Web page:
Exchange 2010 Namespace considerations

For some of us, migrating from Exchange 2003 to Exchange 2010 is an exciting concept, with tons of new features, simpler high-availability features and a lot more power for the users

One of the common overlooked design pieces of a Microsoft Exchange 2010 architecture is the namespace considerations

Legacy Environments

for most Exchange 2003 environments the following names are usually in play

  • – MX Record, mail flow
  •, OWA, OMA, EAS, (Web Services) – Certificate Name

This is not always the case, some people will just use for everything, and this also works great.  Your edge configuration will apply certain requirements/restrictions on how you configure your existing namespace, but this is all relatively simple in Exchange 2003 compared to some of the considerations in Exchange 2010.

Exchange 2010

Most organizations are deploying Exchange 2010 in a highly available configuration, and many are implementing site resilient considerations also, this can lead to a complex namespace design that should be carefully considered and design before the first server is deployed in your organization.

Some things to consider in Exchange 2010 from a high availability standpoint are

Internet Presence

  • webmail, – Primary point of presence, OWA, OA, EAS, OAB – Certificate Name

Auto discover Service

  • – auto configuration URL– Certificate Name

Client Access Arrays

  • – Internal AD reference to CAS Array for each site
  • – Internal AD reference to CAS Array for each site
  • – Assigned to VIP of Load balancer for HA CAS – Certificate Name
  • – Assigned to VIP of Load balancer for HA CAS – Certificate Name


  • – Name used for redirection to 2003 during migration – Certificate Name

Site Resiliency

  • – alternate internet pointe of presence– Certificate Name

Failback URLs

  • – DNS Failback URL for timeout consideration – Certificate Name
  • – DNS Failback URL for timeout consideration – Certificate Name

As you can see there is a lot to consider here before jumping in and throwing some servers up, and some of these names may not be required, or can be consolidated with others depending on your edge topology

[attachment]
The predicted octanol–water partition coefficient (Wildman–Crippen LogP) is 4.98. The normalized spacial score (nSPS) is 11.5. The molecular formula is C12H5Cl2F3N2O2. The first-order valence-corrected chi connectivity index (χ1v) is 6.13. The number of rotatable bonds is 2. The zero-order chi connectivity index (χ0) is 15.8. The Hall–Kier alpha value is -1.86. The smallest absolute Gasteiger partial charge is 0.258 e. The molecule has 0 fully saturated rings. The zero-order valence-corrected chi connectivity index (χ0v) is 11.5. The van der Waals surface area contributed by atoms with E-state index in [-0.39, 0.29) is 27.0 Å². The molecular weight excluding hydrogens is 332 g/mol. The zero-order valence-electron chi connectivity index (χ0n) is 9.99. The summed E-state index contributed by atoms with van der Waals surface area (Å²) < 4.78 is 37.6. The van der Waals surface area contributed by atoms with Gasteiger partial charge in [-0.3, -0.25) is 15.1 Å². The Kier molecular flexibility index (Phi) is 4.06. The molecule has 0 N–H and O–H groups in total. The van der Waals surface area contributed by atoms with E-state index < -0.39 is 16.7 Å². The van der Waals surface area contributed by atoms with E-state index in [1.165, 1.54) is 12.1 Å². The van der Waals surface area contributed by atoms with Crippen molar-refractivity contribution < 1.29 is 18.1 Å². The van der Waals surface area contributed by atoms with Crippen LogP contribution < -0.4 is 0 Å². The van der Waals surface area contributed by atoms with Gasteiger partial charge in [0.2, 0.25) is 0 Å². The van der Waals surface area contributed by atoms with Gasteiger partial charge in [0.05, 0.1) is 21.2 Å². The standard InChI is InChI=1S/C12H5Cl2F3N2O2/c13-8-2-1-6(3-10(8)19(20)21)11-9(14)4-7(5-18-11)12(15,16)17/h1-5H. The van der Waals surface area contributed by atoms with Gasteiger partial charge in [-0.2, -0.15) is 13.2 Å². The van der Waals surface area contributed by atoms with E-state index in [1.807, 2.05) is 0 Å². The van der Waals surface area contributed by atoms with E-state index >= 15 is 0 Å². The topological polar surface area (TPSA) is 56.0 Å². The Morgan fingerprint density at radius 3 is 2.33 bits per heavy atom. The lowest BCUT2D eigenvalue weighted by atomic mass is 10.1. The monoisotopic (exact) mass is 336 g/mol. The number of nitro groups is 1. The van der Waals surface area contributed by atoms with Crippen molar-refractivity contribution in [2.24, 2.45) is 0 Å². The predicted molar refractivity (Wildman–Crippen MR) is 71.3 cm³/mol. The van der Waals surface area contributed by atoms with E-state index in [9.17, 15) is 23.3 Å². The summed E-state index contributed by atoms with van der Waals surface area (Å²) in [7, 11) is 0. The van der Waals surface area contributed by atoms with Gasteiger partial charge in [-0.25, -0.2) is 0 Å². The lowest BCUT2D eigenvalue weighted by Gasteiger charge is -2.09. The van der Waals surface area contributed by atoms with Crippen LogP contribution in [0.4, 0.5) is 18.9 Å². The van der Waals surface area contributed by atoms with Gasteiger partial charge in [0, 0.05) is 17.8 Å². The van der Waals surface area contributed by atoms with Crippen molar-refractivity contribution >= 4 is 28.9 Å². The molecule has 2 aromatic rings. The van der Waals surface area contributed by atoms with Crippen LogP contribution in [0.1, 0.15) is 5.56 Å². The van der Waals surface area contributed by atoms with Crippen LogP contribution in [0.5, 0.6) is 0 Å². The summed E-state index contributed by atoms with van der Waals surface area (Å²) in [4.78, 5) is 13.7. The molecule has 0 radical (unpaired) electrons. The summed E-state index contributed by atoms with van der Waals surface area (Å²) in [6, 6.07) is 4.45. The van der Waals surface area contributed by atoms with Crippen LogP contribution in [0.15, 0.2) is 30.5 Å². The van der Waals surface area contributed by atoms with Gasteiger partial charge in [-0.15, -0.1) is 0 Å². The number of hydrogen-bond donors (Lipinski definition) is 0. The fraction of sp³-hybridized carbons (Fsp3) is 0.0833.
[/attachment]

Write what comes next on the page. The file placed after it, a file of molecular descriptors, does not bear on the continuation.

For more detailed information on namespace design please check out the TechNet article located here

The Power of Community – Usergroups

Some of you will know that I am active in a number of regional user groups, in fact, some of you may have found me or my blog by attending one of the events I have spoken at or helped co-ordinate.

The Boise user group scene has kind of dried up over the last few years and I endeavor to help change that.  It was always a goal of mine to have an active and vibrant forum for local users to network and discuss topics of interest, and while we are served very well by the local VMware user group (with over 100 people in regular attendance) I feel the general IT scene is underserved still

Recently I assisted Jeff Wilding and some Microsoft Staff kick off the Boise Microsoft Unified Communications User Group by presenting a piece on Exchange migrations and some of the considerations to be made in this space.  After assisting him with preparations, and giving my presentation I was asked if I would be interested in taking a larger role in future events and I have committed myself to helping this group succeed.

I also feel now would be a great time to get the Boise IT Pro User Group back up and running with a regular schedule, and with such a broad focus the topics could be endless

If you, or someone you know are interested in this space, and helping out the local IT community do not hesitate to get in touch with Jeff Wilding, Mark Rezansoff or myself

Regional Groups

You will notice a new page listed at the top of my blog that will display the most current info I have on a number of regional user groups that I have participated in, as well as any other prudent industry events that may be of interest